in brief National broadband provider TPG is reportedly considering launching a National Broadband Network pricing plan offering unlimited download quota, similar to its popular existing ADSL2+ unlimited plans. iTNews reports (click here for the full article):
“TPG general manager of marketing and sales Craig Levy … said the company was “looking at all our options” for NBN pricing, including an unlimited quota plan, and was planning to compete heavily on the network.”
Along with Dodo and Vodafone, TPG is one of the few major Australian broadband providers not to have released any pricing details for National Broadband Network plans. In fact, it is unclear to what extent the company has actually engaged with NBN Co’s ‘on-boarding’ process, whereby ISPs work out how their systems will interconnect with the National Broadband Network.
In addition, it is unclear whether the ISP could maintain similar pricing levels on an NBN unlimited plan to its existing ADSL2+ unlimited plans, which typically cost around $70. The maximum a user could theoretically download over a month through an unlimited ADSL2+ plan is around 6.3TB. However, with the dramatically faster speeds available under the NBN — up to 100Mbps, as opposed to up to 24Mbps under ADSL2+, that total monthly download limit could be quadrupled. That extra quota cost could potentially drive up monthly plan costs on unlimited plans. The maximum quota other ISPs are currently offering on their NBN plans is between one terabyte and two terabytes.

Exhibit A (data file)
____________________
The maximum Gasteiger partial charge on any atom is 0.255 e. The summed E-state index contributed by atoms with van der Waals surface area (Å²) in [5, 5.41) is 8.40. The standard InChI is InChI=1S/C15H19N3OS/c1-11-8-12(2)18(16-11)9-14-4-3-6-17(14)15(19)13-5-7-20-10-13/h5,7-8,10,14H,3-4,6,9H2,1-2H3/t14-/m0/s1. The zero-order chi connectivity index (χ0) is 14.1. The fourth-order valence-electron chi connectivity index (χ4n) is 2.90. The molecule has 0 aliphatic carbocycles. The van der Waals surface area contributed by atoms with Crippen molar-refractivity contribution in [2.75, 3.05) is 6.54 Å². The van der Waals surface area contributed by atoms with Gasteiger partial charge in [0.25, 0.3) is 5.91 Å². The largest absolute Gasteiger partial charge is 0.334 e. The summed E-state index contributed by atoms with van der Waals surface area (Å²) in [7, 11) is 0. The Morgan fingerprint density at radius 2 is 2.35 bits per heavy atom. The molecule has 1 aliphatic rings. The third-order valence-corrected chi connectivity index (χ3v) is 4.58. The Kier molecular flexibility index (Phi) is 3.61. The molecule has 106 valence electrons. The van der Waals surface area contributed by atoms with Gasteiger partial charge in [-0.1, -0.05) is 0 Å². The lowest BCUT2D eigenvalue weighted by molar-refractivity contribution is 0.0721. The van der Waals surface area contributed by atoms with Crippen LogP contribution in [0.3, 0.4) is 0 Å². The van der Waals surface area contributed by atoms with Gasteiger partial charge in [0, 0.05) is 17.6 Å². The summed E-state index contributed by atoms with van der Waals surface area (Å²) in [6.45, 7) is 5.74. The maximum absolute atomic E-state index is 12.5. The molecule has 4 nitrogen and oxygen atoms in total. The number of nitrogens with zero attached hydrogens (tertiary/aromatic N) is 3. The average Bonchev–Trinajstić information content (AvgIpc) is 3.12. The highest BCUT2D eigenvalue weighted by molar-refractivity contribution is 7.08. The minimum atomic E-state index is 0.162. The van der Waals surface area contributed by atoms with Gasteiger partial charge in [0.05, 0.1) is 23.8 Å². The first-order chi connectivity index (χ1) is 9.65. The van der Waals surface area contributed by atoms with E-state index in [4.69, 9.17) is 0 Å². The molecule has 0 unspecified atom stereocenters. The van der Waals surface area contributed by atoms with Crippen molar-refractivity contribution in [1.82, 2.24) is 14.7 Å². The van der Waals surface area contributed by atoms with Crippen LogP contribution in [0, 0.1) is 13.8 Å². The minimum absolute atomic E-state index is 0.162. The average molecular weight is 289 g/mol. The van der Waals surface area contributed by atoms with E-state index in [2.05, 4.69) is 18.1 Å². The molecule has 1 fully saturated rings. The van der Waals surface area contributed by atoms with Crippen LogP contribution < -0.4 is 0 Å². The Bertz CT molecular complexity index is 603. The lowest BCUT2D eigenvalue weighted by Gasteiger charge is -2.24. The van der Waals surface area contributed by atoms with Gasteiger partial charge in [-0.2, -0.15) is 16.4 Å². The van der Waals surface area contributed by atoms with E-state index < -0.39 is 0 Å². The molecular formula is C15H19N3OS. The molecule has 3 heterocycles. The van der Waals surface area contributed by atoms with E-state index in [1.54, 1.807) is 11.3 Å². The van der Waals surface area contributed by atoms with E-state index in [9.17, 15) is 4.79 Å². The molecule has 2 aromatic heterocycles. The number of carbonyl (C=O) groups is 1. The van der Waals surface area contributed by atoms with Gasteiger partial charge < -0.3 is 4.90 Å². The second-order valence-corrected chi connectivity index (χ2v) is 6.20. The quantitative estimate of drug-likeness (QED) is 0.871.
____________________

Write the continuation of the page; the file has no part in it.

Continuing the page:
In a presentation to investors this week, TPG also listed a number of advantages it has over other ISPs in an NBN environment — ranging from the fact that its PIPE Networks subsidiary already has fibre to 2/3 of the available NBN interconnect points, its international fibre links and its existing levels of familiarity with fibre broadband services. In Australia’s retail ISP environment, TPG is considered second only to Telstra and Optus when it comes the scale of its fibre infrastructure, due primarily to its PIPE Networks acquisition in 2009 — although Primus also has substantial fibre infrastructure (but a vastly reduced retail customer base compared with TPG).